Friday, July 15, 2011

Rattlesnake Master

Click to enlarge
It is always exciting to find a new species on Bull Creek.  We just found the first Rattlesnake Master on our place.  You have to love a name like that.

The ball at the top of the stalk is made up of lots of tiny white flowers surrounded by sharp bracts (specialized leaves below the flower heads).  The leaves are very distinctive with long parallel veins and long thin teeth which are curved like a rattlesnakes fangs.

Leaves with long hair-like teeth
Rattlesnake Master (Eryngium yuccifolium) almost resembles a yucca but it is actually a member of the carrot family.  It is normally a tallgrass prairie species, although ours was in the  woods along a north facing trail.  This location may be related to the fact that most of the hills like ours were "barrens" several hundred years ago.  Schoolcraft traveling through in 1818 consistently described the hills as open grasslands with only a few scattered trees.

According to Illinoiswildflowers, Native Americans used the dried seedheads as rattles.  It received its name from the pioneers who claimed the roots were an effective snakebite antidote.  In addition to a garden plant, it is promoted for sale in websites like
"Wear RATTLESNAKE MASTER, Red Pepper, and Salt in your Shoes, and you can walk with impunity where people have laid down crossing powders and where poisonous Snakes dwell. A living RATTLESNAKE MASTER plant near your front door -- especially the strong-smelling Eryngium foetidum -- is said to keep snakes away."
"We make no representations for RATTLESNAKE MASTER, and sell as a Curio only."
Timber Rattlesnake- Click to Enlarge
Try telling that to this guy we found by our garage door last week!  See him laughing?  Me neither.


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  2. For those confused by the comments of the MN resident humorist above, you need to know Buck - or maybe not. For those looking for the facts, you might want to read about White Snake Root.

    This is a native plant and eating it causes a poisoning called Milk Sickness. It has some historical significance. According to Wikipedia and many other sources:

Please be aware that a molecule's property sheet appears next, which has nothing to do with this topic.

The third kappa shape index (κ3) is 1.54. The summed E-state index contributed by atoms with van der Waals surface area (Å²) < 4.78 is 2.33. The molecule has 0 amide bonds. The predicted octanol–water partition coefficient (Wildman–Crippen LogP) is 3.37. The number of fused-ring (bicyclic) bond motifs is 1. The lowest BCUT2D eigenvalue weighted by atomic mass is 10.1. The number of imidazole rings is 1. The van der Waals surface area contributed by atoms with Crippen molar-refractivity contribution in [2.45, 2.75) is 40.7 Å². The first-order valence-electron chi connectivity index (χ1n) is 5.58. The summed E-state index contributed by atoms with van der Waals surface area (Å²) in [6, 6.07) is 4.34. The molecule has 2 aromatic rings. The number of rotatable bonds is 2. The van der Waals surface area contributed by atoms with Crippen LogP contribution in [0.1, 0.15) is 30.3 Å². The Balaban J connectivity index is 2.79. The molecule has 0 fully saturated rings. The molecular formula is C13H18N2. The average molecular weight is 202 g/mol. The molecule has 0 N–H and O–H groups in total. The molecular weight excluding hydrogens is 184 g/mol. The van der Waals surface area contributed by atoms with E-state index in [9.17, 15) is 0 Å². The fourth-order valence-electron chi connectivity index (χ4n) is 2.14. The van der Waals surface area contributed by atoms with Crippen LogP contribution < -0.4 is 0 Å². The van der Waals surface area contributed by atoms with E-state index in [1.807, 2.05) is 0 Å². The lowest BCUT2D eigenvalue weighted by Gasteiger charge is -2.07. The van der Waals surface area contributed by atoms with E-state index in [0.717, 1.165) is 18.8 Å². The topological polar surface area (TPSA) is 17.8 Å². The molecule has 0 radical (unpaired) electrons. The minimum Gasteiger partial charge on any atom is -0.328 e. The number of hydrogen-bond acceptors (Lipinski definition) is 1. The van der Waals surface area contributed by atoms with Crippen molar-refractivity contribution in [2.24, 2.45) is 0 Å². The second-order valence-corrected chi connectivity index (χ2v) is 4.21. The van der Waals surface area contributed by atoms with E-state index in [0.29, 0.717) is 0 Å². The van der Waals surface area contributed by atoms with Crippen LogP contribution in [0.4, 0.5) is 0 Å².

"During the early 19th century, when large numbers of European Americans from the East, who were unfamiliar with snakeroot, began settling in the plant's habitat of the Midwest and Upper South, many thousands were killed by milk sickness. Notably, milk sickness was the cause of death in 1818 of Nancy Hanks Lincoln, mother of Abraham Lincoln."

  3. I am sorry but it was the Native Americans who found out it was a Rattlesnake venom antidote.Not to sound rude or anything but it is true.

    1. I agree the Native Americans used it as an antidote. There is no scientific studies to show that it has any effect. As I said in the article above, "it received its name" from pioneers, as it is unlikely that Native Americans languages used the word rattlesnake.

  4. Did you know that the majority of people who are bitten by venomous snakes are either trying to kill them or handle them? Snakes are an incredibly important part of the ecosystem and you don't need a magic potion to keep from being bitten, just use a little knowledge of snakes. Keep your property clear of the rubbish that attracts rodents and offers snakes hiding places. If you see one, leave it alone and it will slither off on its way. Never attempt to kill a snake. Although they are very shy and want only to scurry off, they can and will defend themselves if cornered. Teaching children that's it's ok to attack a venomous snake is likely get them bitten. If you believe yourself or loved ones are in danger, call a reptile re-locator.

    1. I would echo the thoughts above in general, but unfortunately as we humans move further into nature, our close contacts become inevitable.
      In the case above the rattlesnake was entering a gravel-floored garage with a tractor, ATVs and a shop with tools. Short of tearing down the building and moving, there is no way to make the area safe. The year before my wife encountered a timber rattlesnake stretched out below the patio door like a hose.

      When I can, I capture and transport venomous species but in these cases, letting it escape would only leave open the possibility of it returning at night. A reptile re-locator is a nice theory but they don't exist and I there was one, it would be hard to convince the snake to stay there for a few days or to return at an appointed time. Safety is job one.

      We would never disturb a snake of any species in the wild.